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The Oxford University Press defines global marketing as "marketing on a worldwide scale reconciling or taking commercial advantage of global operational differences, similarities and opportunities in order to meet global objectives. " The emergence of the Internet in the early 1990s and its gradual commercialization through the early 2000s would coincide with the globalization of media and cultural products. Brands around the world have since attempted to take advantage as well as keep abreast of the commercial, technological, and cultural trends around Internet marketing.
The Internet's most obvious benefit is the elimination of geographic and time constraints. Organizations have quickly realized that operating costs can be significantly reduced by moving services from physical locations into the digital world. Employees can work remotely from locations hundreds or even thousands of miles away from office headquarters, delivering the same services to clients and customers as employees working on-site. Virtual help desks can be outsourced, allowing technical staff to log into online systems to assist customers located in distant cities, states, and countries.
This same immediacy applies to global marketing, as it allows brands to reach consumers in various ways and offer a wide range of products and services simultaneously. The scope and reach of the Internet is especially beneficial for companies looking to deliver public relations, advertising, and sales messaging consistently across a broad and diverse audience.
The costs of traditional media (television, radio, print and billboard advertising) limit this kind of reach to multinational markets. For small businesses, eMarketing opens up access to potential customers around the world, all for much less the cost than traditional advertising.
The Internet's accessibility and low barrier to entry enable anyone with an Internet connection to book a flight, test drive a service, or purchase a product with just a few clicks of a mouse. Moreover, the perpetual nature of the Internet makes business occur 24 hours per day, seven days per week, 52 weeks per year. By speeding the time between the delivery of marketing communications and the gathering of consumer responses, the length of the consumer buying cycle is reduced and the volume of lead generation is increased.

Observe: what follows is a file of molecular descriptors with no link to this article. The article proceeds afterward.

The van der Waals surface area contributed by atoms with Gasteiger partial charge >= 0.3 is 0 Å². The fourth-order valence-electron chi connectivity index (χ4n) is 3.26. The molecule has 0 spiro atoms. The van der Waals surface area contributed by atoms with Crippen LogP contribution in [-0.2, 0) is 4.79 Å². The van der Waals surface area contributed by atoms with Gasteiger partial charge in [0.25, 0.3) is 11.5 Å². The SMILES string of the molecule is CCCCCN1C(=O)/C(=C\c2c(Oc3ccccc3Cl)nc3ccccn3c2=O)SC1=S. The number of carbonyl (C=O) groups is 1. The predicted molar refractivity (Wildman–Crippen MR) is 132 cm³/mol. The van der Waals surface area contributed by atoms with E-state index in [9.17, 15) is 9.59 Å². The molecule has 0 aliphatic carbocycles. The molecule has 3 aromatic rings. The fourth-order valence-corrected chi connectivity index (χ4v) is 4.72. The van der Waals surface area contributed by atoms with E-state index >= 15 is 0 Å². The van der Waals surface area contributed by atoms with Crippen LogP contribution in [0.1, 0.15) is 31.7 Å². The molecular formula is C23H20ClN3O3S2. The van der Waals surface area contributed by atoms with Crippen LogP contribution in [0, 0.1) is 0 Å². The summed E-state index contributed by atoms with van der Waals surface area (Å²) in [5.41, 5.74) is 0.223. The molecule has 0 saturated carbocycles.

Demographics and Targeting
One of the biggest challenges of global marketing is not only communicating a consistent message and brand image, but developing a deep understanding of the cultural differences that separate consumer markets from one another.
Luckily for global companies, web monitoring and tracking tools have become increasingly sophisticated and offer insights into consumer behavior both online and offline. The nature of the Internet is such that users tend to organize themselves into far more focused groupings and in greater concentrations than in offline settings. For example, social networking websites and personalization features can offer valuable information for global marketers looking to access hard-to-reach and overseas markets.
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“Global Marketing and the Internet.”
Boundless, 26 May. 2016.
Retrieved 24 Mar. 2017 from